When a Will and Trust Don’t Tell the Whole Story: Filling in the “Personal Details” Gaps

When a Will and Trust Don’t Tell the Whole Story: Filling in the “Personal Details” Gaps

Who do we need to call first?

Where would he want to be buried?

Where did he leave his important documents and valuables?

A few months ago, my wife forwarded me a Wall Street Journal article that highlighted some of the unique “personal details” that become important when a loved one dies. The questions above present just a few of these details mentioned in the article (which was originally inspired by the AARP’s publications and literature on the issue).

After giving it a bit of thought, it occurred to me that, as an attorney who practices in estate planning, these questions not only are important, but ones that I myself would not necessarily know the answer to if one of my loved ones passed away. Going a step further, I also realized that it would be helpful to not only point out this issue to clients but also assist them with organizing this type of information.

Accordingly, as part of the typical package of documents that our estate planning clients receive, we will now make available a “Letter of Instructions” document. The purpose of this document will be to assist clients with memorializing in writing for their loved ones their wishes regarding funeral and burial arrangements, sharing the location of their important documents and valuables, and providing up-to-date information on their personal and financial affairs.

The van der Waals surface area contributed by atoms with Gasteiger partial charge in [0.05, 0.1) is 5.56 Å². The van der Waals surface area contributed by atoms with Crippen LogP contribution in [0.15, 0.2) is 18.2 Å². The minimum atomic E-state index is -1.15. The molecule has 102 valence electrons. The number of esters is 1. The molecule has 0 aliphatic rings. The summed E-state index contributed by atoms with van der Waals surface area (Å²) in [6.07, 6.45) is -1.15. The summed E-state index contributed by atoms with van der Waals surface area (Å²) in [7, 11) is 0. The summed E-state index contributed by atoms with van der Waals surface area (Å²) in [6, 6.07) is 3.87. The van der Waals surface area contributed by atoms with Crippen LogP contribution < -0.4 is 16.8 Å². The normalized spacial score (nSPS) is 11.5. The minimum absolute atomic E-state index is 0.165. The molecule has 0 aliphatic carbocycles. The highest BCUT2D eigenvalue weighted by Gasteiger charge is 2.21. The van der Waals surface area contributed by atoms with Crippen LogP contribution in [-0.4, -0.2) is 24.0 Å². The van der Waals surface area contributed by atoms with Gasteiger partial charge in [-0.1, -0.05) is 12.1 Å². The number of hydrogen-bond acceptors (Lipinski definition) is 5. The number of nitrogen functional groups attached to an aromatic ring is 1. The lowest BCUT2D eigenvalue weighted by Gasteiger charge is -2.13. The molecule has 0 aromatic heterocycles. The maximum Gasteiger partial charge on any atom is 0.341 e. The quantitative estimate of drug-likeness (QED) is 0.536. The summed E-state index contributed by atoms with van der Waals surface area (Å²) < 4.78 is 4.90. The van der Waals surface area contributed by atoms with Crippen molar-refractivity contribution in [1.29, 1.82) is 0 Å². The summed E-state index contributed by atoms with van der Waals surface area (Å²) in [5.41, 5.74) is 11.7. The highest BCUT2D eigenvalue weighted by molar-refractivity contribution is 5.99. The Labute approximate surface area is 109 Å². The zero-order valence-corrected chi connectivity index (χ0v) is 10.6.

The ultimate goal of filling out our “Letter of Instructions” document will be to ease the settling of clients’ affairs and administration of their estate, both of which are not always the ‘easiest’ for loved ones to accomplish. However, please realize that this document will not serve as a substitute for a well-constructed estate plan, as it is not intended to be legally binding.

If you are a prospective estate planning client, rest assured that we will have you covered in terms of assisting your loved ones with those all-important personal details that are not usually covered in a will or trust. And if you are a former client that did not already prepare a document with the types of instructions discussed in this blog post, contact one of our estate planning attorneys today to receive a copy of our “Letter of Instructions” document.


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Holland, MI 49422-1767

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